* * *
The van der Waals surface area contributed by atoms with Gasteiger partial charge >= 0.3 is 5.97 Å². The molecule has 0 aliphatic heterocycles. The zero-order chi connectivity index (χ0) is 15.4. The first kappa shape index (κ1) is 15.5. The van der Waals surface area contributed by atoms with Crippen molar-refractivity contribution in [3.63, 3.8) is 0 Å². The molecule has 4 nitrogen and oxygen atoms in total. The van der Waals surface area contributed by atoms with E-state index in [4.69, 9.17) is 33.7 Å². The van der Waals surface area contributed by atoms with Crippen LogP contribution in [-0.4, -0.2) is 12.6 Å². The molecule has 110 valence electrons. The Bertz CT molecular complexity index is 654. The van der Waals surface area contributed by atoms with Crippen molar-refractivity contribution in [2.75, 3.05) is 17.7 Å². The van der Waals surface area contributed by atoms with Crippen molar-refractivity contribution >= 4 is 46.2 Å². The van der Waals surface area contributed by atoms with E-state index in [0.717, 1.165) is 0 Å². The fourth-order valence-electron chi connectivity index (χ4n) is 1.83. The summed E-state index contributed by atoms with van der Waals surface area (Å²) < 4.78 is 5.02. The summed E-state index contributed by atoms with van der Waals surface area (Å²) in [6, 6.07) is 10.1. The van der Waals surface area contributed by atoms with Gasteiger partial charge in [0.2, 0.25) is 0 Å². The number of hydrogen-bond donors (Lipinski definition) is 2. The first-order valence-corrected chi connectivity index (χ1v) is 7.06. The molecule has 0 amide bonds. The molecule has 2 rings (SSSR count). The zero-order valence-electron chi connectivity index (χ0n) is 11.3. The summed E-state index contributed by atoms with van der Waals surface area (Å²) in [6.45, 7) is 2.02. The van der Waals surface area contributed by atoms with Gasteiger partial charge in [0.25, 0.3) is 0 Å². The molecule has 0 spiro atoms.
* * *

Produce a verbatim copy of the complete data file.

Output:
The van der Waals surface area contributed by atoms with Gasteiger partial charge >= 0.3 is 5.97 Å². The molecule has 0 aliphatic heterocycles. The zero-order chi connectivity index (χ0) is 15.4. The first kappa shape index (κ1) is 15.5. The van der Waals surface area contributed by atoms with Crippen molar-refractivity contribution in [3.63, 3.8) is 0 Å². The molecule has 4 nitrogen and oxygen atoms in total. The van der Waals surface area contributed by atoms with E-state index in [4.69, 9.17) is 33.7 Å². The van der Waals surface area contributed by atoms with Crippen LogP contribution in [-0.4, -0.2) is 12.6 Å². The molecule has 110 valence electrons. The Bertz CT molecular complexity index is 654. The van der Waals surface area contributed by atoms with Crippen molar-refractivity contribution in [2.75, 3.05) is 17.7 Å². The van der Waals surface area contributed by atoms with Crippen molar-refractivity contribution >= 4 is 46.2 Å². The van der Waals surface area contributed by atoms with E-state index in [0.717, 1.165) is 0 Å². The fourth-order valence-electron chi connectivity index (χ4n) is 1.83. The summed E-state index contributed by atoms with van der Waals surface area (Å²) < 4.78 is 5.02. The summed E-state index contributed by atoms with van der Waals surface area (Å²) in [6, 6.07) is 10.1. The van der Waals surface area contributed by atoms with Gasteiger partial charge in [0.2, 0.25) is 0 Å². The number of hydrogen-bond donors (Lipinski definition) is 2. The first-order valence-corrected chi connectivity index (χ1v) is 7.06. The molecule has 0 amide bonds. The molecule has 2 rings (SSSR count). The zero-order valence-electron chi connectivity index (χ0n) is 11.3. The summed E-state index contributed by atoms with van der Waals surface area (Å²) in [6.45, 7) is 2.02. The van der Waals surface area contributed by atoms with Gasteiger partial charge in [0.25, 0.3) is 0 Å². The molecule has 0 spiro atoms.